BT: Speaking of Evangeline, I really appreciated how she felt so real in this movie. Normally you see women in action films and their makeup is perfectly done or their hair is perfectly blown out, even after an intense fight scene. With the Wasp, her makeup was smudged and she had a ponytail for better ease of movement during those action scenes. Not only do we finally get a female action hero front and centre, but we also get a relatable one. 

PR: Well I’m really, really happy you mentioned that because it was something that Evangeline talked about from the very beginning, it was a big pet peeve of hers. She said, “I hate it when a female character clearly feels like the product of a male writer or director, where they go through a whole fight scene and they look like they’ve just come out of the salon”. And this is all Evangeline – she embraced all aspects of her character but she also saw the practical and pragmatic side of Hope. I mean Evangeline lives on a farm, she’s a very hands-on person, and she wanted to bring that to this character. She told me “I want to sweat after I fight and I want my hair not to be perfect”, and even the style of the hair – you mentioned the ponytail – she said, “it’s got to be practical. That’s what I would do, I’d put it up in a ponytail so that it wouldn’t get caught in that helmet”. And she wanted to look flushed after the fights and have her face a little red. She was tireless in her pursuit of having that pragmatic side of Hope alive throughout the movie.

BT: Just as we don’t get to see realistic female superheroes on screen, we also don’t get to see multi-faceted female villains either. Women who are strong but also are allowed (if you will) to be human as well, and Hannah John-Kamen definitely brought all of that to her role as Ghost/Ava. What first drew you to Hannah and what did you like best about working with her? 

PR: I first saw Hannah on Black Mirror, the TV series, and was just struck by her presence. Then when she came in to read for the role, she put herself on tape, and she has such a striking look and there’s such a mystery about her look. So then when she read, she really did inform how we wrote for that character, because she had that great combination of the ferocity of that character, but also the hurt of that character. She played the pain and the vulnerability so incredibly well. When she came in, it became really easy to see that character and how she’d fit in to the tone of what we were doing, but also brought something really new to it. We also like creating, I hesitate to call her a villain, this antagonist whose origin was really tied in to Hank’s story and his past and this idea that he doesn’t really play well with others, and his ego issues, and maybe was an indirect result of that. Working with Hannah, I mean her physicality, she really moves and can fight. For me, it makes my job easier to be able to use the actor as much as possible. She just came with this positive attitude that there was nothing she wouldn’t do. She just threw herself into it, and again, for a director, that really meant everything.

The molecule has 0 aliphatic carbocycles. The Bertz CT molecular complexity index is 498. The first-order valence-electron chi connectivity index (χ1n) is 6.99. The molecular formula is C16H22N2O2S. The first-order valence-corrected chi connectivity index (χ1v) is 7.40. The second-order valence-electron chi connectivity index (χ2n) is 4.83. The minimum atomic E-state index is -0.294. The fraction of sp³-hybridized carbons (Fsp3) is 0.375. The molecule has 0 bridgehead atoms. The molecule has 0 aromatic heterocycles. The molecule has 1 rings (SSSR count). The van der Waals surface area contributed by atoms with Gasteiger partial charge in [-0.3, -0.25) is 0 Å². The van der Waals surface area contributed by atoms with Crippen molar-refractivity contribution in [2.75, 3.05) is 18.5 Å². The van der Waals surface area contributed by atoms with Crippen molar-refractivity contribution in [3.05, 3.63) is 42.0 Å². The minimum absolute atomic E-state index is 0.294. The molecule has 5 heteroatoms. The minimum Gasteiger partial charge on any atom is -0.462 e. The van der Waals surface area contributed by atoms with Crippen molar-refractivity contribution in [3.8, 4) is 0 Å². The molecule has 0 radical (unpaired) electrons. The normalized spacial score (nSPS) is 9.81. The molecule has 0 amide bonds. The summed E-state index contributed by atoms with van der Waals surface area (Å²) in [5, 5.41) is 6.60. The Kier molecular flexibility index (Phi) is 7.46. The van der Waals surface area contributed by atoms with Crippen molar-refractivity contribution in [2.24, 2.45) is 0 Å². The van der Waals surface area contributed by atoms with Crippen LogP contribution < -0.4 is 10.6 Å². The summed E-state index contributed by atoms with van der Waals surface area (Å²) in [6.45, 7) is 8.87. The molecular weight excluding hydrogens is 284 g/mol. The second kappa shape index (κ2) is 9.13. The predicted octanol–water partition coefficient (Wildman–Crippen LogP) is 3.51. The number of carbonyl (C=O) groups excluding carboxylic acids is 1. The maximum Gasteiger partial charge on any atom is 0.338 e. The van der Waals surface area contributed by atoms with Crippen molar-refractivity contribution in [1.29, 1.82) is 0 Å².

BT: In addition to Paul, Evangeline and Hannah, this cast is just incredible, in terms of their acting abilities but also in terms of what they bring to their craft. Can you talk a little about working with Michelle Pfeiffer, Michael Douglas, Laurence Fishburne and Walton Goggins? 

PR: To embrace the Hollywood cliché, it’s really a dream cast. Michelle Pfeiffer was my one and only choice for Janet, I mean as far back as the first movie, I thought that if I were to be able to do a second movie, I’d want her for the role. I mean Married to the Mob and The Fabulous Baker Boys are some of my favourite movies of all time. I just think that there’s nothing that she can’t do, she’s just incredible. And again, to get to work with Michael Douglas a second time? I mean I just love Michael! With Laurence Fishburne, to be able to have him play Bill Foster, I needed someone to have the gravitas to be able to sit across the desk from Michael Douglas and hold their own and have the audience believe that these two alpha males, they both think that they’re the smartest person in the room. Laurence Fishburne certainly brings that to the role. I also really liked the idea of bringing in, in true Elmore Leonard fashion, a street level antagonist with Walton Goggins. I’m from North Carolina, so a fellow Southerner just felt right to have him be this underworld character. [laughs] He’s not quite satisfied, he wants to rub shoulders with the bigger superhero types. Walton is someone who I’ve wanted to work with for a very long time, so I really was thrilled that we got the people that we wanted for the movie!

 

Ant-Man and the Wasp is currently available on Digital and comes to Blu-ray combo pack on October 16!